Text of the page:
This week's book giveaway is in the OCAJP 8 forum. We're giving away four copies of OCA Java SE 8 Programmer I Study Guide and have Edward Finegan & Robert Liguori on-line! See this thread for details.
Hey there. Not too sure if I should be posting this query here but it is so general that I wasn't sure where to post it. Basically what I want to do is to record every user interaction that a particular user has with a map representation in some sort of log file. My program renders maps to the screen and the user can switch features on and off and zoom in and out of various regions in the map. The program is set up to catch mouse events so that if the user clicks on, selects or drags on any part of the map, using the mouse, this can then be recorded. So simply is there any particular approach to recording these mouse events in logs or some other format that would best suit the requirements of my system. I am merely looking for advice on what is the best method to record user interaction wit hmy map system. Thanks a lot ... Joe P.S. anybody who uses the system must be a valid user and therefore needs to log into the system. Therefore any interaction can be associated with one particular user.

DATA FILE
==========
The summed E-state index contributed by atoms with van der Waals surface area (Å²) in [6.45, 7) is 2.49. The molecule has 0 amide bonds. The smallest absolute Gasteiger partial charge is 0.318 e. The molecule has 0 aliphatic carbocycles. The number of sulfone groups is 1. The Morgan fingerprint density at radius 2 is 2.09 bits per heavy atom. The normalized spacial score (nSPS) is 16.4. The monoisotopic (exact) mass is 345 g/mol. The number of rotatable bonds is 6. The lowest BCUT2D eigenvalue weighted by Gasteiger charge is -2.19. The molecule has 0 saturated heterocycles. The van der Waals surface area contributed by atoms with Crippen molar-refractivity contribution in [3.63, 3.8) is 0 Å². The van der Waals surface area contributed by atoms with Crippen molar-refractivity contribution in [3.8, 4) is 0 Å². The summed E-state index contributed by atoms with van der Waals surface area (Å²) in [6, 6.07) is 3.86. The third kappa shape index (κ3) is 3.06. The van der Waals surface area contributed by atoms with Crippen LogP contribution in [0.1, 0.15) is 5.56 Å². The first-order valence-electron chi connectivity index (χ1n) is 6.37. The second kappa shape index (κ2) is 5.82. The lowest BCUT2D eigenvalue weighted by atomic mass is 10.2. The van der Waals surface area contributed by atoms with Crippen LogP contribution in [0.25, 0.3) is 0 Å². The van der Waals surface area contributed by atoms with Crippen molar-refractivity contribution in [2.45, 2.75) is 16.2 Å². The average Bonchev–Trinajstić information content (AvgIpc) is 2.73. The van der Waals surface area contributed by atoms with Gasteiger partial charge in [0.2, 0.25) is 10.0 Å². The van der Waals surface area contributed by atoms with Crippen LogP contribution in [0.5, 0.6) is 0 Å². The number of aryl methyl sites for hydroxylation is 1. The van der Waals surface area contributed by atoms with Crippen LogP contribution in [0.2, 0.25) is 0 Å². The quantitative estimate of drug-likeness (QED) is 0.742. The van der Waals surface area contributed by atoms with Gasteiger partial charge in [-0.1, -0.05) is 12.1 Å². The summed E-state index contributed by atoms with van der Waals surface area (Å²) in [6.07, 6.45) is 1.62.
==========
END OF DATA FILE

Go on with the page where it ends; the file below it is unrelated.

As of 1.4 Java has a Logger class that can write log entries. Actually it's a whole framework, very flexible and equally complex at times. There is some controversy about whether it was well designed, or maybe other loggers are better for big applications. If you are into Do The Simplest Thing That Can Possibly Work, you might write your own Logger class with a static log(message) method and code it to write the message anywhere you want. I wrote my own (before 1.4 or Log4J) that publishes messages to any number of subscribers and the subscribers write to stdout, disk, an in-memory buffer, etc. There are some attempts at standards around log entry formats, hoping to make log analyzers more interoperable. I think the 1.4 logger doc talks about them. Hope that helps!
A good question is never answered. It is not a bolt to be tightened into place but a seed to be planted and to bear more seed toward the hope of greening the landscape of the idea. John Ciardi
Joined: Jan 29, 2003
Oh, and if you want to jump waaaaay into the deep end, look at Aspect Oriented Programming. It offers a way to add logging to code without touching the code. Sound magical? It is!
Joined: Aug 21, 2003
Cheers Stan. Tahnks a lot for the advice. Sounds like a good call!